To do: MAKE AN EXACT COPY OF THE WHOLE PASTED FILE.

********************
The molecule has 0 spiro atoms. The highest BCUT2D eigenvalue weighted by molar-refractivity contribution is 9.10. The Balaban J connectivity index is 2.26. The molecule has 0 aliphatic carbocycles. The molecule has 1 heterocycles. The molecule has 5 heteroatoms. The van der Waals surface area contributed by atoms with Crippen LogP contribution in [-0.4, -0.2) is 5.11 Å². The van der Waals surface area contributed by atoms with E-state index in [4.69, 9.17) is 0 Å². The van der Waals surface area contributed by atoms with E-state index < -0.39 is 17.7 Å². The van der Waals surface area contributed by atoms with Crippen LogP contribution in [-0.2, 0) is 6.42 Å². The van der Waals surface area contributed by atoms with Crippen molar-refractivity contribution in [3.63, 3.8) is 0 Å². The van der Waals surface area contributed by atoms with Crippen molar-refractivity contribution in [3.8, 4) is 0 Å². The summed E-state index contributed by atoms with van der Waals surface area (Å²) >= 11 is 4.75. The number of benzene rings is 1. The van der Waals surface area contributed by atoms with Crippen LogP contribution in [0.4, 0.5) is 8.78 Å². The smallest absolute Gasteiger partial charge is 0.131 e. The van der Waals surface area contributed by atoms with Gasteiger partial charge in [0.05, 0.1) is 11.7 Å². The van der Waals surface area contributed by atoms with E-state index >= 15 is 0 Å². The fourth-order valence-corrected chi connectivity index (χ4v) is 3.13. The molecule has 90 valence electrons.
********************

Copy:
The molecule has 0 spiro atoms. The highest BCUT2D eigenvalue weighted by molar-refractivity contribution is 9.10. The Balaban J connectivity index is 2.26. The molecule has 0 aliphatic carbocycles. The molecule has 1 heterocycles. The molecule has 5 heteroatoms. The van der Waals surface area contributed by atoms with Crippen LogP contribution in [-0.4, -0.2) is 5.11 Å². The van der Waals surface area contributed by atoms with E-state index in [4.69, 9.17) is 0 Å². The van der Waals surface area contributed by atoms with E-state index < -0.39 is 17.7 Å². The van der Waals surface area contributed by atoms with Crippen LogP contribution in [-0.2, 0) is 6.42 Å². The van der Waals surface area contributed by atoms with Crippen molar-refractivity contribution in [3.63, 3.8) is 0 Å². The van der Waals surface area contributed by atoms with Crippen molar-refractivity contribution in [3.8, 4) is 0 Å². The summed E-state index contributed by atoms with van der Waals surface area (Å²) >= 11 is 4.75. The number of benzene rings is 1. The van der Waals surface area contributed by atoms with Crippen LogP contribution in [0.4, 0.5) is 8.78 Å². The smallest absolute Gasteiger partial charge is 0.131 e. The van der Waals surface area contributed by atoms with Gasteiger partial charge in [0.05, 0.1) is 11.7 Å². The van der Waals surface area contributed by atoms with E-state index >= 15 is 0 Å². The fourth-order valence-corrected chi connectivity index (χ4v) is 3.13. The molecule has 90 valence electrons.